Choices choices…

I’m fairly active on social media, particularly on twitter (@samgrogan btw…) I have around 980 followers and I follow about 780 accounts, broadly with an education-centric leaning.

In thinking about systematically nurturing a sense of serendipity, I don’t think one could find a much better tool than social media, particularly twitter, because of its temporal speed. I often find I’ve been sent content, or interesting and useful sources via twitter, or more often than not, I just pick them up. I regularly wonder whether or not I would have found said content (which later becomes important in this discussion or that meeting) had I not just happened to see it somewhere near the top of my twitter feed, because I just happened to look at the right time. Right time, right (digital) space, so to speak…

Integrating this tool not just into daily social life, but into our general practice of work is an opportunity to invite in the random source, or the tangential external voice, or the link to something. It’s great for skimming across huge quantities of information – extending the possibility of the relational and the unexpected through networked, rather than linear thinking.

It’s also a cracking opportunity for systematising distraction and diverting ones attention from the task at hand…in-case-of-fire-exit-building-before-tweeting-about-it-poster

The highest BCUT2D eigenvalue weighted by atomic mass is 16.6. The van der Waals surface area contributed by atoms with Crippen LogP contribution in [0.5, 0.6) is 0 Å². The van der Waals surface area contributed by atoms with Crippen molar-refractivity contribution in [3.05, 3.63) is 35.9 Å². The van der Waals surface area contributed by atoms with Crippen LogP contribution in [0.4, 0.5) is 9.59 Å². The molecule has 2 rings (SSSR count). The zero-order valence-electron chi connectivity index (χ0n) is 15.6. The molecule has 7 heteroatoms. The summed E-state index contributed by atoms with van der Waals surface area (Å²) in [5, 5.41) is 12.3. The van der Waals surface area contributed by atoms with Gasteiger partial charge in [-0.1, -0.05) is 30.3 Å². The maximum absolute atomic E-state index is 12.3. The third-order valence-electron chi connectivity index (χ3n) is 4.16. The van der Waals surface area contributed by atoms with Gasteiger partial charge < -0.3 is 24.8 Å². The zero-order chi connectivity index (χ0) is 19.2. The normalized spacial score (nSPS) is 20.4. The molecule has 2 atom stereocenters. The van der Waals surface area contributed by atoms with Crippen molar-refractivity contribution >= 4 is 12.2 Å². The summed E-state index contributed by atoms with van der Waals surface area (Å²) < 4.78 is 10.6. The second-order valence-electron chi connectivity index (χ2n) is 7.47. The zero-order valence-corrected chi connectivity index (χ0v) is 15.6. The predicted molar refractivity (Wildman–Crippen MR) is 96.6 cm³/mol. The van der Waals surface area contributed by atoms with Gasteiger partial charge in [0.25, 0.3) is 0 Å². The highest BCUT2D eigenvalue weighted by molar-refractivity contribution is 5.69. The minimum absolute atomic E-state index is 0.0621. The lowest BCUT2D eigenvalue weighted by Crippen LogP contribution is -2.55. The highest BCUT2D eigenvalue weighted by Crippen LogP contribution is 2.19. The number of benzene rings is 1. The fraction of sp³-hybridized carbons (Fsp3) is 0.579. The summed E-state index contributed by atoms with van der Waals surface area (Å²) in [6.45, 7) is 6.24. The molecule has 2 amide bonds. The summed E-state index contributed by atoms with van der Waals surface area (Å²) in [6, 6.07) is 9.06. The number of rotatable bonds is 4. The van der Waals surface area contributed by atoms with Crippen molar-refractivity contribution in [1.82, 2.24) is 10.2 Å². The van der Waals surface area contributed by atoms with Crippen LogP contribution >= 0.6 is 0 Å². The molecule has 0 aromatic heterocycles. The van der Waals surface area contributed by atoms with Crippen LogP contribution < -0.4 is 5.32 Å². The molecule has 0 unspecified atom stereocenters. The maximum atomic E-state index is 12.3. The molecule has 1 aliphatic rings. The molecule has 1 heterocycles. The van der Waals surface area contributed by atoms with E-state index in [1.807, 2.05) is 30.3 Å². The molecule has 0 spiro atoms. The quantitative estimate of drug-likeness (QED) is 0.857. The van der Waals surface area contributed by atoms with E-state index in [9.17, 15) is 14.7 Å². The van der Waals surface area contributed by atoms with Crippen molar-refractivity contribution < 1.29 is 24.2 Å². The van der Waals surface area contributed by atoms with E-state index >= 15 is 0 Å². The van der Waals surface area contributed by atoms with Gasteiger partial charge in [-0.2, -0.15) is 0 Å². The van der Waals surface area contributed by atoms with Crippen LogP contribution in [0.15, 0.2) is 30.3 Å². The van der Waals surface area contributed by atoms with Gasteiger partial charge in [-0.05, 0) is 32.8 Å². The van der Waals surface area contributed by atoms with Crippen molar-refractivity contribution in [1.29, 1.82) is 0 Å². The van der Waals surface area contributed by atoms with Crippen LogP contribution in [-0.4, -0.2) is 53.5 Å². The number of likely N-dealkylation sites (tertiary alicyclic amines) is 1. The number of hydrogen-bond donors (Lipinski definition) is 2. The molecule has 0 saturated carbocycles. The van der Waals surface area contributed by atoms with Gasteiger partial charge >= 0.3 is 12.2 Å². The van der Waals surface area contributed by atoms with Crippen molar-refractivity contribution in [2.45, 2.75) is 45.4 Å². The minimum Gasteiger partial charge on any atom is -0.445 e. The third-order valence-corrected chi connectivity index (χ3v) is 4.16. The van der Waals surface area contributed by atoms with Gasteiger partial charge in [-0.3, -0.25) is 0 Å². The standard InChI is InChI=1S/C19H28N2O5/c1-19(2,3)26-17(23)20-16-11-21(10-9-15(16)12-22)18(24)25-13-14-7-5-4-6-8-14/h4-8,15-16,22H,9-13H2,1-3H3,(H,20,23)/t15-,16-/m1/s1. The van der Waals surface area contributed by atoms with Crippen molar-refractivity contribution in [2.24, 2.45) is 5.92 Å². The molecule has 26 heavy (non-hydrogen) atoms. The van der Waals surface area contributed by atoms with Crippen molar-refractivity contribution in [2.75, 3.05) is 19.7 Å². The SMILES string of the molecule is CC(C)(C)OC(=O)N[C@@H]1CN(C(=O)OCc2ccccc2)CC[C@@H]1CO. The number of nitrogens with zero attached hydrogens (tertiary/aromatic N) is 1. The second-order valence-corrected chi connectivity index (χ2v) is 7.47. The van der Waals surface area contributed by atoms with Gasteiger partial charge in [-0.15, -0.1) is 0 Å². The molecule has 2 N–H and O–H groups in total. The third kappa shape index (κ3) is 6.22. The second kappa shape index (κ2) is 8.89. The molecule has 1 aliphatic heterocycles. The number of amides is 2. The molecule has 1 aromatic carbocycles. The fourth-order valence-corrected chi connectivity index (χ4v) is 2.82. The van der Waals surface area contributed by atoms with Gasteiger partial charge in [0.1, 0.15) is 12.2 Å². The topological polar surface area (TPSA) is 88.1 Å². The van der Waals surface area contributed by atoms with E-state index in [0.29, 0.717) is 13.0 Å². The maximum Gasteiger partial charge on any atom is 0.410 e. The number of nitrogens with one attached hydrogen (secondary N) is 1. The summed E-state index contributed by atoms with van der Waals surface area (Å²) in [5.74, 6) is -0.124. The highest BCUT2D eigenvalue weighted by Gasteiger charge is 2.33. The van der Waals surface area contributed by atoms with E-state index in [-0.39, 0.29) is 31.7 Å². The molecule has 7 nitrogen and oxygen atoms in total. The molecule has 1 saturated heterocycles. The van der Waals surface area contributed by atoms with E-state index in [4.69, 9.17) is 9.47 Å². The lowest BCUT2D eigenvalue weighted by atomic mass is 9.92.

Ultimately, it’s another tool for us to use, and like any tool, can be used to good, or bad effect.

Happily, we’re really good at this at Salford – several of our teaching staff have published on the relationship between social media and learning and are recognised as experts in the field. Certainly our nursing twitter feed, for example, (@nursingSUni btw) curated by students and staff is a great example of how to foster an ongoing sense of community within a discipline of practice which sees the students spend a lot of time out on placement – twitter is a key tool here in ensuring a connectedness is maintained. In true cross-disciplinary fashion, Wendy Sinclair, (@wlasinclair btw) one of our lecturers in Nursing has even written a blog for our Business School.

However, like a twitter feed itself, I am wandering off into other avenues of thought…

I think there is also a counterpoint to the tangential content that social media offers; a possibility that would seem to negate the opportunity for the serendipitous moment to occur wherein opposing views and discordant thinking are brought together to produce the unexpected.

This occurs in the fact that, like much of the web traffic we encounter, social media is increasingly targeted and more and more personalised. Adverts come at us based on our browsing history, and, in a wonderfully intelligent digital echo of a Heideggerian ‘being-in-the-world’, we produce our world as we need to see it – our intentionality dictates content. Consequently, if the algorithms sitting behind Amazon’s (other online shops are available…) messages evaluate our thinking and digital choices with the purpose of pushing more of the same theme at us, aspects of choice – aspects of difference, aspects of the unexpected, begin to disappear. Our frames of reference have the potential to quietly and unobtrusively shrink as our social feeds become mirrors of ourselves; homogenized plates of fleeting digital sustenance, which are bound to ‘please’ as they increasingly conform to, and reinforce our world view. Take a look at your facebook pages – it will seem more and more like the whole world agrees with you…